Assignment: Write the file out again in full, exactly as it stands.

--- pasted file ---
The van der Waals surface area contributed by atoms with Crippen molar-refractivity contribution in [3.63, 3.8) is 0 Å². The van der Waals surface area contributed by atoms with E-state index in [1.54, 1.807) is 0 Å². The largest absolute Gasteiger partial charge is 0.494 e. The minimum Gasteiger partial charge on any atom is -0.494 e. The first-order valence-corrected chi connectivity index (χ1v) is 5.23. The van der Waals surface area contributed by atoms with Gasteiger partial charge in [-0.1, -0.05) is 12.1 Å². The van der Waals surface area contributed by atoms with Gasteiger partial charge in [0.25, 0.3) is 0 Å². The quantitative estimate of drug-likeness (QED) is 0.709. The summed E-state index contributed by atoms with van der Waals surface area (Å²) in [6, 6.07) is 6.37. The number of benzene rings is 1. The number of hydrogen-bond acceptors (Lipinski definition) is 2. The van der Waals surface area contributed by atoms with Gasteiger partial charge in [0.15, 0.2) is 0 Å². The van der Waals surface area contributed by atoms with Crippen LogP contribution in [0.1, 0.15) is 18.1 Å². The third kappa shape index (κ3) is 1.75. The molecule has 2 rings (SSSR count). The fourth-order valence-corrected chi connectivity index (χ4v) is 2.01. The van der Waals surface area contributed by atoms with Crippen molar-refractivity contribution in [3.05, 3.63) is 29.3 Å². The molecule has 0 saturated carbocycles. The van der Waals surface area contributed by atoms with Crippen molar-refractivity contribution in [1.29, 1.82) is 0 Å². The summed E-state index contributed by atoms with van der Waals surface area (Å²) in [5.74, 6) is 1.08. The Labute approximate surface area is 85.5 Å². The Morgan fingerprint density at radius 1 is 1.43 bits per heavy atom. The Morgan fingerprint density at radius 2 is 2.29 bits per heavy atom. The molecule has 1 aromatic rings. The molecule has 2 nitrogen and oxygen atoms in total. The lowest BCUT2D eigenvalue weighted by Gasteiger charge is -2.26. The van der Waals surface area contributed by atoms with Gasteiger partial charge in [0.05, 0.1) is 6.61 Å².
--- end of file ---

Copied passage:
The van der Waals surface area contributed by atoms with Crippen molar-refractivity contribution in [3.63, 3.8) is 0 Å². The van der Waals surface area contributed by atoms with E-state index in [1.54, 1.807) is 0 Å². The largest absolute Gasteiger partial charge is 0.494 e. The minimum Gasteiger partial charge on any atom is -0.494 e. The first-order valence-corrected chi connectivity index (χ1v) is 5.23. The van der Waals surface area contributed by atoms with Gasteiger partial charge in [-0.1, -0.05) is 12.1 Å². The van der Waals surface area contributed by atoms with Gasteiger partial charge in [0.25, 0.3) is 0 Å². The quantitative estimate of drug-likeness (QED) is 0.709. The summed E-state index contributed by atoms with van der Waals surface area (Å²) in [6, 6.07) is 6.37. The number of benzene rings is 1. The number of hydrogen-bond acceptors (Lipinski definition) is 2. The van der Waals surface area contributed by atoms with Gasteiger partial charge in [0.15, 0.2) is 0 Å². The van der Waals surface area contributed by atoms with Crippen LogP contribution in [0.1, 0.15) is 18.1 Å². The third kappa shape index (κ3) is 1.75. The molecule has 2 rings (SSSR count). The fourth-order valence-corrected chi connectivity index (χ4v) is 2.01. The van der Waals surface area contributed by atoms with Crippen molar-refractivity contribution in [3.05, 3.63) is 29.3 Å². The molecule has 0 saturated carbocycles. The van der Waals surface area contributed by atoms with Crippen molar-refractivity contribution in [1.29, 1.82) is 0 Å². The summed E-state index contributed by atoms with van der Waals surface area (Å²) in [5.74, 6) is 1.08. The Labute approximate surface area is 85.5 Å². The Morgan fingerprint density at radius 1 is 1.43 bits per heavy atom. The Morgan fingerprint density at radius 2 is 2.29 bits per heavy atom. The molecule has 1 aromatic rings. The molecule has 2 nitrogen and oxygen atoms in total. The lowest BCUT2D eigenvalue weighted by Gasteiger charge is -2.26. The van der Waals surface area contributed by atoms with Gasteiger partial charge in [0.05, 0.1) is 6.61 Å².